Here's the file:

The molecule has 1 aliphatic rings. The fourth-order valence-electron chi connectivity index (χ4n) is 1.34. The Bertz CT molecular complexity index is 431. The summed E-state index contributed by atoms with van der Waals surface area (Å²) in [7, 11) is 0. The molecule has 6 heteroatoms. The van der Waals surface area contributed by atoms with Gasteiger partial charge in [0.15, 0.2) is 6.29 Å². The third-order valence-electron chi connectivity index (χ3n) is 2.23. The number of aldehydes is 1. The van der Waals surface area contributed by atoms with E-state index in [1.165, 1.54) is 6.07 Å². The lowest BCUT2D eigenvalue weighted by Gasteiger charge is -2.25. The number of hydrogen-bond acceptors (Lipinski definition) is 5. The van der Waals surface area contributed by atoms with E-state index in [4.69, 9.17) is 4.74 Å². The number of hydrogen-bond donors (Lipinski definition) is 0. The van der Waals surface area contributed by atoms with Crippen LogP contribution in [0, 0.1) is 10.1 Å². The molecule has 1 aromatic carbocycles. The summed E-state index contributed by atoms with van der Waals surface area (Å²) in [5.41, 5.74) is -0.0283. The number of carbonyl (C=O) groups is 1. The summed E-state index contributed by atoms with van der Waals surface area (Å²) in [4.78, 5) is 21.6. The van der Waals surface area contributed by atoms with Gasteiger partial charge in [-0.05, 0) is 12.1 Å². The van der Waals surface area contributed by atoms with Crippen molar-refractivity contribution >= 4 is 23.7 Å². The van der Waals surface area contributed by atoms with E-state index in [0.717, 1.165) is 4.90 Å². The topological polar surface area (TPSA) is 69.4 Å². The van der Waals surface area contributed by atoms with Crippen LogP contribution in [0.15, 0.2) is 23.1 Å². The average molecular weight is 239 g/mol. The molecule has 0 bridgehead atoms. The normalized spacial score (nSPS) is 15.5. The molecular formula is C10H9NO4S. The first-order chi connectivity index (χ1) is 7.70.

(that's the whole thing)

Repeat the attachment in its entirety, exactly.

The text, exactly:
The molecule has 1 aliphatic rings. The fourth-order valence-electron chi connectivity index (χ4n) is 1.34. The Bertz CT molecular complexity index is 431. The summed E-state index contributed by atoms with van der Waals surface area (Å²) in [7, 11) is 0. The molecule has 6 heteroatoms. The van der Waals surface area contributed by atoms with Gasteiger partial charge in [0.15, 0.2) is 6.29 Å². The third-order valence-electron chi connectivity index (χ3n) is 2.23. The number of aldehydes is 1. The van der Waals surface area contributed by atoms with E-state index in [1.165, 1.54) is 6.07 Å². The lowest BCUT2D eigenvalue weighted by Gasteiger charge is -2.25. The number of hydrogen-bond acceptors (Lipinski definition) is 5. The van der Waals surface area contributed by atoms with E-state index in [4.69, 9.17) is 4.74 Å². The number of hydrogen-bond donors (Lipinski definition) is 0. The van der Waals surface area contributed by atoms with Crippen LogP contribution in [0, 0.1) is 10.1 Å². The molecule has 1 aromatic carbocycles. The summed E-state index contributed by atoms with van der Waals surface area (Å²) in [5.41, 5.74) is -0.0283. The number of carbonyl (C=O) groups is 1. The summed E-state index contributed by atoms with van der Waals surface area (Å²) in [4.78, 5) is 21.6. The van der Waals surface area contributed by atoms with Gasteiger partial charge in [-0.05, 0) is 12.1 Å². The van der Waals surface area contributed by atoms with Crippen molar-refractivity contribution >= 4 is 23.7 Å². The van der Waals surface area contributed by atoms with E-state index in [0.717, 1.165) is 4.90 Å². The topological polar surface area (TPSA) is 69.4 Å². The van der Waals surface area contributed by atoms with Crippen LogP contribution in [0.15, 0.2) is 23.1 Å². The average molecular weight is 239 g/mol. The molecule has 0 bridgehead atoms. The normalized spacial score (nSPS) is 15.5. The molecular formula is C10H9NO4S. The first-order chi connectivity index (χ1) is 7.70.